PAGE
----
"I should record this fact, perhaps – and also note the preponderance of beautiful and ornate graffiti (state-encouraged and -sponsored I’m told)."
I raise the phone to my mouth but once again it’s already locked and I have to key in the passcode and by the time I get into voice memos again everybody has moved on.
And so it continues. Eventually we reach Andriyivskyy Descent and walk past Bulgakov’s house and I am so enraptured by this district, Kyiv’s Montmartre, that I relax for a few moments and just enjoy its sun-drenched beauty but, always, at the back of my mind, is the thought that my phone has defeated me and, in failing to commit any of my thoughts to its memory, I’ve also failed to commit anything to my own memory. And I’m right to worry about this because it’s not until I get back into London, in a few days’ time, that I pluck up the courage to look at those voice memos at all, and it turns out that there are only seven of them (I must have tried to record about thirty or forty) and six of them seem to be completely silent.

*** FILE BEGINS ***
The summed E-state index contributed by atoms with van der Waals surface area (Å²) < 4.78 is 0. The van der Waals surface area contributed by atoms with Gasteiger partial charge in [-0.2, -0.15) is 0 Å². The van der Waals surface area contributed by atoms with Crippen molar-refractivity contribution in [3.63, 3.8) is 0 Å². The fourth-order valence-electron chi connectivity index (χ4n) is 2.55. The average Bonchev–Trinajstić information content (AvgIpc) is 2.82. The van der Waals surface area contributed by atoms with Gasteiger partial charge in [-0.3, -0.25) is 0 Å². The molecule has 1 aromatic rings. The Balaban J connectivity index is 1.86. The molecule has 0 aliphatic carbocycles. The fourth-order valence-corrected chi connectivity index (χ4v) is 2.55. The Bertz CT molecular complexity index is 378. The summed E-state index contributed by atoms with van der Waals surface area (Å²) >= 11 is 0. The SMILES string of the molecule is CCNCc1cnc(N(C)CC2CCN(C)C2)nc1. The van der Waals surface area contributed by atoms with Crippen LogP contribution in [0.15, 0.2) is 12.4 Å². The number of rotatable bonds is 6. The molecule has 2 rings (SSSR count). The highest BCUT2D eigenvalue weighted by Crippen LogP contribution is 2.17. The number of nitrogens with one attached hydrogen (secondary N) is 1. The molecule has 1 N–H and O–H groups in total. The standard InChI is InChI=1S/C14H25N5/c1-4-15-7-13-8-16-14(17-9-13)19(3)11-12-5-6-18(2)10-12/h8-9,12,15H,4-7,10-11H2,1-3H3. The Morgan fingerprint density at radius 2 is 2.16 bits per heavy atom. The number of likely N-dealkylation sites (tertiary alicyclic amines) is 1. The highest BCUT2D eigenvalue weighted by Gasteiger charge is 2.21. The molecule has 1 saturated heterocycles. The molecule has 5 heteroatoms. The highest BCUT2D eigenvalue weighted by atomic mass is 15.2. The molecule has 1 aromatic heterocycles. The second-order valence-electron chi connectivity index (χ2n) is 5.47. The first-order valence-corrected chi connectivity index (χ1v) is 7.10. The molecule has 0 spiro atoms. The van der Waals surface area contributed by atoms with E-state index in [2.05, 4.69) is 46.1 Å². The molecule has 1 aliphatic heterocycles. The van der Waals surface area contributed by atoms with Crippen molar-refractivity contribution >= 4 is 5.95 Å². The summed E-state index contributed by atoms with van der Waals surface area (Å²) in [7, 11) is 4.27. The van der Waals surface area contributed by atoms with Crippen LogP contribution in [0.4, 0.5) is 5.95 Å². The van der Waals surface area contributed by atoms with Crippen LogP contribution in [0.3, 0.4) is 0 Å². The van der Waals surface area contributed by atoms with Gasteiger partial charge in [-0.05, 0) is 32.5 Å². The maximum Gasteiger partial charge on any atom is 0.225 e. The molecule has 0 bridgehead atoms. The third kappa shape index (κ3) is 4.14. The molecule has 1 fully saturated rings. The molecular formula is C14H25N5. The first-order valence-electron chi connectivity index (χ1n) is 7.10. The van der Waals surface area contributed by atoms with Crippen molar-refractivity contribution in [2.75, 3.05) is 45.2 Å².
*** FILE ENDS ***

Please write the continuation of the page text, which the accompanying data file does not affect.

As for the seventh, I have to turn the volume on my phone up to the maximum setting, and when I do I can just about hear myself speaking, in a voice which barely seems to rise to a whisper above the background noise of cars and trams and other people’s chatter, and all I seem to have recorded is the single phrase: ‘Technology anxiety and how it interferes with your enjoyment of places.’